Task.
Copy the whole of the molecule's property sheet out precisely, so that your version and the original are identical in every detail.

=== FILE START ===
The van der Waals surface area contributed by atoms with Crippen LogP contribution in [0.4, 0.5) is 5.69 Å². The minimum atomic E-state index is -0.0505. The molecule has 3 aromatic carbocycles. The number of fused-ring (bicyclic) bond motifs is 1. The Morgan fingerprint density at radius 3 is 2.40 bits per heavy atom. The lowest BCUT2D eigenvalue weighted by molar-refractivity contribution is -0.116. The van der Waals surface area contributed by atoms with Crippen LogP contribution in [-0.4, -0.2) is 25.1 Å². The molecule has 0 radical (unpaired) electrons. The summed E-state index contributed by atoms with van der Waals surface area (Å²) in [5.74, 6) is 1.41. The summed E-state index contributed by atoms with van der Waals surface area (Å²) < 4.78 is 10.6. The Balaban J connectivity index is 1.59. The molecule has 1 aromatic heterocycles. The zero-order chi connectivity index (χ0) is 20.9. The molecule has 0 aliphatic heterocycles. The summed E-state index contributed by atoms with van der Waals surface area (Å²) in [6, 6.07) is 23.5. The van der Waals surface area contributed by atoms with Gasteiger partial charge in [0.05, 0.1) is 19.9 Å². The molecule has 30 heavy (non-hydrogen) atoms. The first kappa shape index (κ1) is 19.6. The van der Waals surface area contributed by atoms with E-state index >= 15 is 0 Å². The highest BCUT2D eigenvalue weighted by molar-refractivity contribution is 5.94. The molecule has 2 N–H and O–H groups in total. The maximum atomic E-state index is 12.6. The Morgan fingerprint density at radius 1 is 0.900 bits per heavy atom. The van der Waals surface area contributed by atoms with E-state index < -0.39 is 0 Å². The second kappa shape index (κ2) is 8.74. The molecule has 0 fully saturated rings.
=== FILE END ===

The van der Waals surface area contributed by atoms with Crippen LogP contribution in [0.4, 0.5) is 5.69 Å². The minimum atomic E-state index is -0.0505. The molecule has 3 aromatic carbocycles. The number of fused-ring (bicyclic) bond motifs is 1. The Morgan fingerprint density at radius 3 is 2.40 bits per heavy atom. The lowest BCUT2D eigenvalue weighted by molar-refractivity contribution is -0.116. The van der Waals surface area contributed by atoms with Crippen LogP contribution in [-0.4, -0.2) is 25.1 Å². The molecule has 0 radical (unpaired) electrons. The summed E-state index contributed by atoms with van der Waals surface area (Å²) in [5.74, 6) is 1.41. The summed E-state index contributed by atoms with van der Waals surface area (Å²) < 4.78 is 10.6. The Balaban J connectivity index is 1.59. The molecule has 1 aromatic heterocycles. The zero-order chi connectivity index (χ0) is 20.9. The molecule has 0 aliphatic heterocycles. The summed E-state index contributed by atoms with van der Waals surface area (Å²) in [6, 6.07) is 23.5. The van der Waals surface area contributed by atoms with Gasteiger partial charge in [0.05, 0.1) is 19.9 Å². The molecule has 30 heavy (non-hydrogen) atoms. The first kappa shape index (κ1) is 19.6. The van der Waals surface area contributed by atoms with E-state index >= 15 is 0 Å². The highest BCUT2D eigenvalue weighted by molar-refractivity contribution is 5.94. The molecule has 2 N–H and O–H groups in total. The maximum atomic E-state index is 12.6. The Morgan fingerprint density at radius 1 is 0.900 bits per heavy atom. The van der Waals surface area contributed by atoms with E-state index < -0.39 is 0 Å². The second kappa shape index (κ2) is 8.74. The molecule has 0 fully saturated rings.